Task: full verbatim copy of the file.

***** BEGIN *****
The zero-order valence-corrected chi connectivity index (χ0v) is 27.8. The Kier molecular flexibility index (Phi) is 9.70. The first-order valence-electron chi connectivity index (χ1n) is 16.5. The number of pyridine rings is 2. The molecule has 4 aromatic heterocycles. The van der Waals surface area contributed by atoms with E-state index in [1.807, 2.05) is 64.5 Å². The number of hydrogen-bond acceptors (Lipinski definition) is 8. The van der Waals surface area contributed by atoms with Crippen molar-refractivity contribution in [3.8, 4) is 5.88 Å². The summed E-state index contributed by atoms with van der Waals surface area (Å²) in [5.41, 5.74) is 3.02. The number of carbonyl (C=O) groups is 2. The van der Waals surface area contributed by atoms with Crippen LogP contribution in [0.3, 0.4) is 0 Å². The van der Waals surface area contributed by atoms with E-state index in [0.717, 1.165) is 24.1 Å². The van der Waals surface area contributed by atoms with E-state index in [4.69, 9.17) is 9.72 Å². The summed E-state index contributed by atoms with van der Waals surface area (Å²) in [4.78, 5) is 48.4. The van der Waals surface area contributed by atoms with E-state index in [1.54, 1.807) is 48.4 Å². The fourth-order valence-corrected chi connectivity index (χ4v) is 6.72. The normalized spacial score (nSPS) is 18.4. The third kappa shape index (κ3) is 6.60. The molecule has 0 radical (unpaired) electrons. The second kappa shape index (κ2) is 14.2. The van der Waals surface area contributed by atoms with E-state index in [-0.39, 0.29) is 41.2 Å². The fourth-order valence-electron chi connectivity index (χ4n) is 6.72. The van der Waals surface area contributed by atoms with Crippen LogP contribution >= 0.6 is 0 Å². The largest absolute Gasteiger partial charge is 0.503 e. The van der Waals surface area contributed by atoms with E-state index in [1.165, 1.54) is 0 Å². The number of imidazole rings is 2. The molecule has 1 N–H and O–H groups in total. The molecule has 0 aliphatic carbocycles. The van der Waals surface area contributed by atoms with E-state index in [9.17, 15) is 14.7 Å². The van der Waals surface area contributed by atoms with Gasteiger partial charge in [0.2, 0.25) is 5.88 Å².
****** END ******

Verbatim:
The zero-order valence-corrected chi connectivity index (χ0v) is 27.8. The Kier molecular flexibility index (Phi) is 9.70. The first-order valence-electron chi connectivity index (χ1n) is 16.5. The number of pyridine rings is 2. The molecule has 4 aromatic heterocycles. The van der Waals surface area contributed by atoms with E-state index in [1.807, 2.05) is 64.5 Å². The number of hydrogen-bond acceptors (Lipinski definition) is 8. The van der Waals surface area contributed by atoms with Crippen molar-refractivity contribution in [3.8, 4) is 5.88 Å². The summed E-state index contributed by atoms with van der Waals surface area (Å²) in [5.41, 5.74) is 3.02. The number of carbonyl (C=O) groups is 2. The van der Waals surface area contributed by atoms with Crippen LogP contribution in [0.3, 0.4) is 0 Å². The van der Waals surface area contributed by atoms with E-state index in [0.717, 1.165) is 24.1 Å². The van der Waals surface area contributed by atoms with E-state index in [4.69, 9.17) is 9.72 Å². The summed E-state index contributed by atoms with van der Waals surface area (Å²) in [4.78, 5) is 48.4. The van der Waals surface area contributed by atoms with E-state index in [1.54, 1.807) is 48.4 Å². The fourth-order valence-corrected chi connectivity index (χ4v) is 6.72. The normalized spacial score (nSPS) is 18.4. The third kappa shape index (κ3) is 6.60. The molecule has 0 radical (unpaired) electrons. The second kappa shape index (κ2) is 14.2. The van der Waals surface area contributed by atoms with E-state index in [-0.39, 0.29) is 41.2 Å². The fourth-order valence-electron chi connectivity index (χ4n) is 6.72. The van der Waals surface area contributed by atoms with Crippen LogP contribution >= 0.6 is 0 Å². The largest absolute Gasteiger partial charge is 0.503 e. The van der Waals surface area contributed by atoms with E-state index in [1.165, 1.54) is 0 Å². The number of imidazole rings is 2. The molecule has 1 N–H and O–H groups in total. The molecule has 0 aliphatic carbocycles. The van der Waals surface area contributed by atoms with E-state index in [9.17, 15) is 14.7 Å². The van der Waals surface area contributed by atoms with Gasteiger partial charge in [0.2, 0.25) is 5.88 Å².